1995 Ferrari F50
Sold at $3,135,000
S/N ZFFTG46A6S0104092, Lot 227 RM Sotheby’s
Black over black/red interior. 4.7-liter, 520-hp, DOHC V-12. 6-speed manual transmission. Number 62 of 349 ever built and one of four produced with black paint. Showing just 2,090 miles, includes hard roof still in storage box, as-new soft top, recent service with new fuel bladder.
When the Ferrari F50 was launched in Geneva in 1995, it was billed as a Formula 1 car for the street. The carbon fiber chassis weighed just 225 lbs and the stripped down interior (with wind-up windows) spoke to the true nature of the F50. The limited production numbers above only tell half the story of the F50’s rarity. Of the 349 cars built, just 55 were U.S.-spec cars. The world-record price paid at RM Sotheby’s shows that F50s have finally gained the respect of collectors.
1948 Tucker 48
Sold at $1,347,500
S/N 1044, Lot 160 RM Sotheby’s
Brown over brown interior. 335-cu-in, 166-hp, OHV flat-six. 4-speed automatic. Recently removed from long-term storage and mechanically refreshed. 1970s cosmetic restoration showing signs of aging including peeling paint. Interior restoration of same vintage holding up well.
This is the 44thTucker 48 of 51 total to be produced (just 47 survive) and has one of the more interesting histories behind it, as Tuckers go. First sold in the Tucker Corporation assets auction in 1950, the car passed through a series of hands and was repainted twice before being acquired by an owner who immediately put it in storage in the early 1980s, rebuffing anyone who inquired about the car. Recently purchased and put back on the road by the consignor, this Tucker is ready for the next stage in its life. Tuckers will always be of interest for reasons beyond the car itself. Fairly bought.
1990 Mercedes-Benz 190E 2.5-16 Evolution II
Sold at $220,000
S/N: WDB2010361F734005, Lot 214 RM Sotheby’s
Black over black interior. 2.5-liter, 235-hp, DOHC I-4. 5-speed manual transmission. Well presented with just 5,000 km on the odo and fresh out of Japanese ownership. Modifications include DTM spec exhaust, throttle bodies, fuel cell, OZ wheels and Motec ECU.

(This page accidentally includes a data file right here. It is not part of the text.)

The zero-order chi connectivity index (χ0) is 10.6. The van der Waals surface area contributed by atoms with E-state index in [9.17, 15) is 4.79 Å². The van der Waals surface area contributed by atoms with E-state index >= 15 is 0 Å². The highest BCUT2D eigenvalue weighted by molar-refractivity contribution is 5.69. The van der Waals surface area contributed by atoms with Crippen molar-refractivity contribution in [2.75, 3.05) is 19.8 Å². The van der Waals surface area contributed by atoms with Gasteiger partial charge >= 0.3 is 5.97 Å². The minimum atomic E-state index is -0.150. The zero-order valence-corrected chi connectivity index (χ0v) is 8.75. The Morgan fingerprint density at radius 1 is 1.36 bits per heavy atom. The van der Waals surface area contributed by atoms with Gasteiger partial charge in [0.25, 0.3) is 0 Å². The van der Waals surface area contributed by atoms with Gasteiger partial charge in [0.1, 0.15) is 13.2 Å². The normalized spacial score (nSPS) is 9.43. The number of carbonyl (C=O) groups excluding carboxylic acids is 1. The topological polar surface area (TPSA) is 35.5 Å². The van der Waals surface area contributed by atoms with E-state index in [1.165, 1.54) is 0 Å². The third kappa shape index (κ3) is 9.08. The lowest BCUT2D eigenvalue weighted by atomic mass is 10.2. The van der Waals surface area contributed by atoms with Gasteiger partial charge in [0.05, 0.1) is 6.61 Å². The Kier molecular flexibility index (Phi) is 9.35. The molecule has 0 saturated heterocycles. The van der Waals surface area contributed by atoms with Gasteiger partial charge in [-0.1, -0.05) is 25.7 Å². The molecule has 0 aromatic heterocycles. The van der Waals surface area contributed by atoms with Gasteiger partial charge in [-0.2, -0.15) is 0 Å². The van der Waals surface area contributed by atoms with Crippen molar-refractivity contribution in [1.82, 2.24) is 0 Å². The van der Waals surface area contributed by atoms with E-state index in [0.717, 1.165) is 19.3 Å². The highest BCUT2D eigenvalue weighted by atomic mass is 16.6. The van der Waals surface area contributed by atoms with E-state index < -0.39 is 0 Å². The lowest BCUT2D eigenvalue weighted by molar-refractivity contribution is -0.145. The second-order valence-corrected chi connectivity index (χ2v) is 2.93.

If you read AUTOMOBILE in the late 1980s, you know about the Mercedes-Benz 190E 2.5-16 Evo II. Built to homologate revised German Touring Car Championship contenders, the Evo II was the ultimate iteration of the Cosworth-modifed Mercedes 190E sedan. In the U.S., we were only able to buy the standard 2.5-16 which was capable enough for its day, but lacked the race-bred aggression – both visually and dynamically – of the later Evo II. Today, the Federal 25-year exemption law permits cars like the Evo II in the U.S. and we’re guessing the buyer of this example will find it’s been worth the wait.
1961 Borgward Isabella Rally Car
Sold at $27,500
S/N 1169189, Lot 180 RM Sotheby’s
Silver over grey interior. 1.5-liter, 80-hp, OHV I-4. 4-speed manual transmission. Very good condition overall, showing light wear cosmetically from decades of enjoyment. Not completely original but rally-style modifications add to this appeal.
Borgward produced cars in Germany for just over 30 years until 1961, including this Isabella coupe. Positioned beneath a comparable Mercedes-Benz, but above entry-level Opels and Fords, Borgwards were marketed as value-conscious alternatives to Mercedes with strong performance and feature-heavy spec sheets. It was the performance aspect that led to the Isabella being entered occasionally in rally racing and this car is built to reflect period examples with engine and transmission modifications. A handsome, usable and unique car for an affordable price – well bought.